Abraham – Not His Own Grandfather

(Response to the BAR article by Anson Rainey, INSIDE OUTSIDE, Where Did The Early Israelites Come From?)


   Many other readers may have noticed that Anson stated Abram was “the first Hebrew” in his article’s third paragraph.  Since the word “Hebrew” is derived from one of Abram’s forebears, EBER, we can be certain that Abram was not his own grandfather, which would be the only way he could have been “the first Hebrew” (because EBER was the first Hebrew).


   The name EBER (ayin-beth-resh) is taken from a verb meaning “passing”.  Words are archaeological fossils which can open up deeper meanings to us than dusty bones, clothing, clay pots, or stone walls.  The term “IBRI” developed from EBER, and over time became “Hebrew” – Habiru is an Egyptian form.  Abram (Abu Ramu, exalted father) was a descendant of Eber (Gen. 14:13), and probably met him.  Shem was still alive during Abram’s early life as well.  Signposts are all around the Earth today which are based on Eber’s name.  The Iber river, the ancient names of England (Hibernia) and Spain (Iberia), and the literal meaning of the German word “UBER” (above, over) all relate directly to the people and culture that sprang from a man we hardly ever discuss.  Where did the “early” Israelites (a people, not a land) really come from?  The answer Anson suggests in his article “passes through” (EBER) a lot of people and territory;  but I suggest that Israel came from the loins of Abrahim, the exalted “father of many”.  In many places in the past, Israel’s dispersed tribes have taken forms of the name Yitsaq, Abrahim’s son, as we see in the term Sacae.  Abrahim is the source of Anson’s search for the early Israelites, because he fathered many nations  -  as the name given to him reveals to us.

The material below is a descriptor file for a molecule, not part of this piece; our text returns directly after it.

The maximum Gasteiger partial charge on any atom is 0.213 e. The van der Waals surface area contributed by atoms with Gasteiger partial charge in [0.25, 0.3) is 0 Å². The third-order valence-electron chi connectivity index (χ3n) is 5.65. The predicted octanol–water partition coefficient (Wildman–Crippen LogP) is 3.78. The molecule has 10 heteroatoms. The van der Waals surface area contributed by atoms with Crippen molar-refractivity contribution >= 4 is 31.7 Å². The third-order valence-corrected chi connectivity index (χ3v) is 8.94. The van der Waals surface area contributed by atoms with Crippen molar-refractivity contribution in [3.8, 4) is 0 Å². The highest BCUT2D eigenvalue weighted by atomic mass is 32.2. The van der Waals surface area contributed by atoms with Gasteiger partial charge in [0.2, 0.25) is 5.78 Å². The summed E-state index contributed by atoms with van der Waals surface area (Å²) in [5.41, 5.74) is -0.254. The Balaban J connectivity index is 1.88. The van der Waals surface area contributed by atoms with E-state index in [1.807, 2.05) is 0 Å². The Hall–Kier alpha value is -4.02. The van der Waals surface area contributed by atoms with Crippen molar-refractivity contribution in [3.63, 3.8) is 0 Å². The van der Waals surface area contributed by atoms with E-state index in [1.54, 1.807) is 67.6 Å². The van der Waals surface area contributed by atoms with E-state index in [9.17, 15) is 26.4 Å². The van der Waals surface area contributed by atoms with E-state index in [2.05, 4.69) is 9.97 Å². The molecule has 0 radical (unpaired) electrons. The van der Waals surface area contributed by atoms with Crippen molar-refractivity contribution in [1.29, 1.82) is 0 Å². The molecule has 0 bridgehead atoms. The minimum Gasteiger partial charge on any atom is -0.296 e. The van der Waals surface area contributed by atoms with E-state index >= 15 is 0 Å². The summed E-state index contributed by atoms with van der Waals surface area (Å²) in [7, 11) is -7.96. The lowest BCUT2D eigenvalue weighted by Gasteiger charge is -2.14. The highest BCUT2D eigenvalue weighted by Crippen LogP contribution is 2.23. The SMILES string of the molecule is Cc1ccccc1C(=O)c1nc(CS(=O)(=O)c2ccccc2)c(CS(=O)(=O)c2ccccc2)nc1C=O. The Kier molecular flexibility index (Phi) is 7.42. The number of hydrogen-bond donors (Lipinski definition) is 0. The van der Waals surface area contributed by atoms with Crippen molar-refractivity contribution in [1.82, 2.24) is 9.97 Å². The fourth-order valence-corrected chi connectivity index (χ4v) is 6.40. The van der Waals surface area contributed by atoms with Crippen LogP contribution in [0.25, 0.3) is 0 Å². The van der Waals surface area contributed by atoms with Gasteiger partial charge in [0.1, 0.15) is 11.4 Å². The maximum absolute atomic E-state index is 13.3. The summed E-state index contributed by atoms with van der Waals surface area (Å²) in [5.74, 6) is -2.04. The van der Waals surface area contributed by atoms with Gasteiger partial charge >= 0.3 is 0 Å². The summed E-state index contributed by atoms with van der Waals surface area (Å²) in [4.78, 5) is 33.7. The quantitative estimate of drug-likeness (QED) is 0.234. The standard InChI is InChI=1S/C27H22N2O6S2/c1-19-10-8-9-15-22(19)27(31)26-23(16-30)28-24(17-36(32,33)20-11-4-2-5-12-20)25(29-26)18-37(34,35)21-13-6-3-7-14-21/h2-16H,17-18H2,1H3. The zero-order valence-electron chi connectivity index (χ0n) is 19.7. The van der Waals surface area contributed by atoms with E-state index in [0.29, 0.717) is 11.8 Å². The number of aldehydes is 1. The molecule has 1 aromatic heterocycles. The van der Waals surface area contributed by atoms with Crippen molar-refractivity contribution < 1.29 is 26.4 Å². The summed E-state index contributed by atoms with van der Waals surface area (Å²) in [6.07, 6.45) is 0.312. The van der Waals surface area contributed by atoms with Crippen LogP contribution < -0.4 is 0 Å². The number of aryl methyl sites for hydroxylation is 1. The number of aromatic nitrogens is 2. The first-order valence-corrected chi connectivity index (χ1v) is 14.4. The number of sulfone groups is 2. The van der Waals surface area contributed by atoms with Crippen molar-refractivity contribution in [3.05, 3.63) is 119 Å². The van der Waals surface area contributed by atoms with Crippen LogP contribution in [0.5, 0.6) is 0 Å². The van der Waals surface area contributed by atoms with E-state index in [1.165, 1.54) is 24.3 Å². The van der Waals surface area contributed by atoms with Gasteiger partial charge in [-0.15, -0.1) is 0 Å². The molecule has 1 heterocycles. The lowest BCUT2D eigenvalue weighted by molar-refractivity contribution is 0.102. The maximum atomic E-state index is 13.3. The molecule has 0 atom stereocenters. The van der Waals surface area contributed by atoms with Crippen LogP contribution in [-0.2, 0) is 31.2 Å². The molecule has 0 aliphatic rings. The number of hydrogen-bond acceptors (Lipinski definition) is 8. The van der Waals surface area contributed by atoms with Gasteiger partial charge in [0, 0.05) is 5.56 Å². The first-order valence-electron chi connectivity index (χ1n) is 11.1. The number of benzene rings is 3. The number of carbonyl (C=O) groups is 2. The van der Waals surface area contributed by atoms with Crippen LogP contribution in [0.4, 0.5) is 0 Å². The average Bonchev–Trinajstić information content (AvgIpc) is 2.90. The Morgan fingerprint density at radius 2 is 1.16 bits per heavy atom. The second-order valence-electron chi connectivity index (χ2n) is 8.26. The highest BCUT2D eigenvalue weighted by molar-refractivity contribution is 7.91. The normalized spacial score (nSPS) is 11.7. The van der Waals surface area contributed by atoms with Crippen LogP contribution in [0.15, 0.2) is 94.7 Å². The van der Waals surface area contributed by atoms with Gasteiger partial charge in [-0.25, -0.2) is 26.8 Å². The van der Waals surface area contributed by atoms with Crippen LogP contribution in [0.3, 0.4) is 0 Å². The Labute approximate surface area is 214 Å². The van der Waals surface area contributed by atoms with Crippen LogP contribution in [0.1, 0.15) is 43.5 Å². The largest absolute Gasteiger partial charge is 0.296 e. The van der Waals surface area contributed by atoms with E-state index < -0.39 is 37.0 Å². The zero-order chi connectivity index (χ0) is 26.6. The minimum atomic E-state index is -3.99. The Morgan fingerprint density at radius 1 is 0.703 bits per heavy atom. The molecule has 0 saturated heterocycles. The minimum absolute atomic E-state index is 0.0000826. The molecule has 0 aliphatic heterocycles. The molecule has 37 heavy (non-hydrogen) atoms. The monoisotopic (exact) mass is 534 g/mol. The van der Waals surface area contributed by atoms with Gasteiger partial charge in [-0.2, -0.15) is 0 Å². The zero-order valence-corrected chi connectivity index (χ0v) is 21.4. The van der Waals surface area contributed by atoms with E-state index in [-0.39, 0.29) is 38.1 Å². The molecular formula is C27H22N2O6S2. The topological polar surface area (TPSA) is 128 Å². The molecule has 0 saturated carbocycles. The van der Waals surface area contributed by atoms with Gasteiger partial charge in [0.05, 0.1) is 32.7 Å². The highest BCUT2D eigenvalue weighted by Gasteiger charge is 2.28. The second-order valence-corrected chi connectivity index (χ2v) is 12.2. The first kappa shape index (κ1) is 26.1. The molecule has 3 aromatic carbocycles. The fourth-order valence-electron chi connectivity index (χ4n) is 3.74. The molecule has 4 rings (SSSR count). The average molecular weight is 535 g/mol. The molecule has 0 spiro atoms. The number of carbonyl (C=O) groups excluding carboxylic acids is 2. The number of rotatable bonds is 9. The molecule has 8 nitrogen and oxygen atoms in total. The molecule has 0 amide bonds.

brother Lew White




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